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There never seems to be a right time to cry, and then emotion builds up, and suddenly something inappropriate will cause it to overflow, and there I am with tears uncontrollably welling up at the wrong time and in the wrong place. – from The Irrational Season by Madeleine L’Engle

I am no expert on death. Yet, I have experienced it, as we all have or will. I know those stages of grief are real, yet vary from person to person. L’Engle’s words resonate with me.

When my dad died, I was sad, but assured in the knowledge that he knew the Lord. I was with my mother at his side when he died. Because of financial circumstances in my family, I went to work the following month, while still homeschooling our kids. Our life went full throttle, but about nine months later the sadness hit me. Hard. I struggled with depression, though I’m not sure I put a name on it back then.

About twelve years later, I lost a very dear friend. Debbie and I taught fourth grade together for three years, and remained friends even after I moved away from Winter Haven FL back to my hometown of Jacksonville. When she got cancer, I returned to visit her. Later, I flew to North Carolina to see her, where her parents were taking care of her. I returned there for her funeral. I would sometimes listen to her messages saved on my phone – she would leave me long, drawn out ones that my husband and I would laugh about. I fell apart the day they got erased by the guy at the Verizon store who reset my phone.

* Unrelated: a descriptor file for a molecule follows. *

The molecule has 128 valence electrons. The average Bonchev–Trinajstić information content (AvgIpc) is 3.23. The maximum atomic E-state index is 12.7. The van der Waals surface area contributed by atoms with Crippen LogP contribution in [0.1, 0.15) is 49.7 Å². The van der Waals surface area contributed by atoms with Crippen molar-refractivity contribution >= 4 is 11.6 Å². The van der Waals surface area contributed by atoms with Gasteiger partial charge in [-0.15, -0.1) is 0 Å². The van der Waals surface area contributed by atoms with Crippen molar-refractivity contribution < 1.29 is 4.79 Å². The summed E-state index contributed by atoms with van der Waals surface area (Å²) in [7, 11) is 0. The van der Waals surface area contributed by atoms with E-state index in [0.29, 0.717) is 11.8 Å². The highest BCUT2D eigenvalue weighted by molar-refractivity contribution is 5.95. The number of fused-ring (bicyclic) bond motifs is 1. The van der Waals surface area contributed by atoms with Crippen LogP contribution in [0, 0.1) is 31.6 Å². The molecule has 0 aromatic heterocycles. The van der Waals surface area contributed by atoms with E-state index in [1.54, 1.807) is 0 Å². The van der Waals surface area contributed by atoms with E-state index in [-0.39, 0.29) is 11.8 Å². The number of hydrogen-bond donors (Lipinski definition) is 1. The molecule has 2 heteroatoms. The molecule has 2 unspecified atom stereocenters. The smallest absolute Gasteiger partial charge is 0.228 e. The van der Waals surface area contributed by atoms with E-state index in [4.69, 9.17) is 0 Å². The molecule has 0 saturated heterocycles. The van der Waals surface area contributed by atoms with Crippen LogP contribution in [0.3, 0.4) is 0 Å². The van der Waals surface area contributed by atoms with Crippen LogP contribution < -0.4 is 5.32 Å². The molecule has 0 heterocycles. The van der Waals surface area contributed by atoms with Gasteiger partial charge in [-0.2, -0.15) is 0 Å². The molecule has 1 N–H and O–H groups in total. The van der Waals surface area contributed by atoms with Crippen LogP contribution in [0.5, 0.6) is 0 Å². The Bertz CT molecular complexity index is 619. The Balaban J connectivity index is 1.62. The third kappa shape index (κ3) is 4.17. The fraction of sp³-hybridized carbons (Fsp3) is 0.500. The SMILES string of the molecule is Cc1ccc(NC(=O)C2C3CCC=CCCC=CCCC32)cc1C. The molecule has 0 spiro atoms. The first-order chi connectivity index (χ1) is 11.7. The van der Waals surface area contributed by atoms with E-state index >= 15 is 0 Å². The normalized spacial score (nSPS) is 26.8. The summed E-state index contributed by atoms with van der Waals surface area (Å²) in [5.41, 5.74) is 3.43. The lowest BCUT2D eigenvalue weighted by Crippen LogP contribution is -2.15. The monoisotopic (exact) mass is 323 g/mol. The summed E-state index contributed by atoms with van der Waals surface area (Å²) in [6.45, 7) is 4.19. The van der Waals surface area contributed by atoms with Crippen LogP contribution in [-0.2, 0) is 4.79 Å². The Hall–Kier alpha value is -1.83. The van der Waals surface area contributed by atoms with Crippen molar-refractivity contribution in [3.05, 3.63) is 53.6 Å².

Last year, when my best friend, Cathy, died. I grieved, but kept pushing ahead. I knew she, too, was a believer. She was finished with the physical battle she’d fought long and hard against cancer. I made it my mission to keep in touch with her son. I cried. But, one night, about six months later, I lost it. I threw things in the kitchen and sobbed until I was spent.

Providentially, I have a husband who understands. He senses my moods (most of the time), he offers comfort, and he sometimes just lets me be. And he knows, when I throw things, I’m not throwing them at him.

Wonder #1

“There was a time when the world was enormous: spanning the vast, almost infinite boundaries of your neighborhood. The place where you grew up, where you didn’t think twice about playing on someone else’s lawn. The street was your territory that occasionally got invaded by a passing car. It was where you didn’t get called home until after it was dark. And all the people, and all the houses that surrounded you were as familiar as the things in your own room.” – The Wonder Years

The Wonder Years sums up my childhood in so many ways. We watched the show with our kids in the early 90s, but now I am seeing it once again with fresh eyes. I can hardly watch an episode without tearing up.

The place where I grew up was also one where we played on someone else’s lawn, in the street, in the woods. We knew most of the neighbors and I was babysitting for many of the younger kids by the time I was eleven. It was a time of Kick-the-Can under the street lights on summer nights, walking barefoot to the 7-11 on a street with no sidewalk and Trick-or-Treating without an adult, trading candy when we returned home.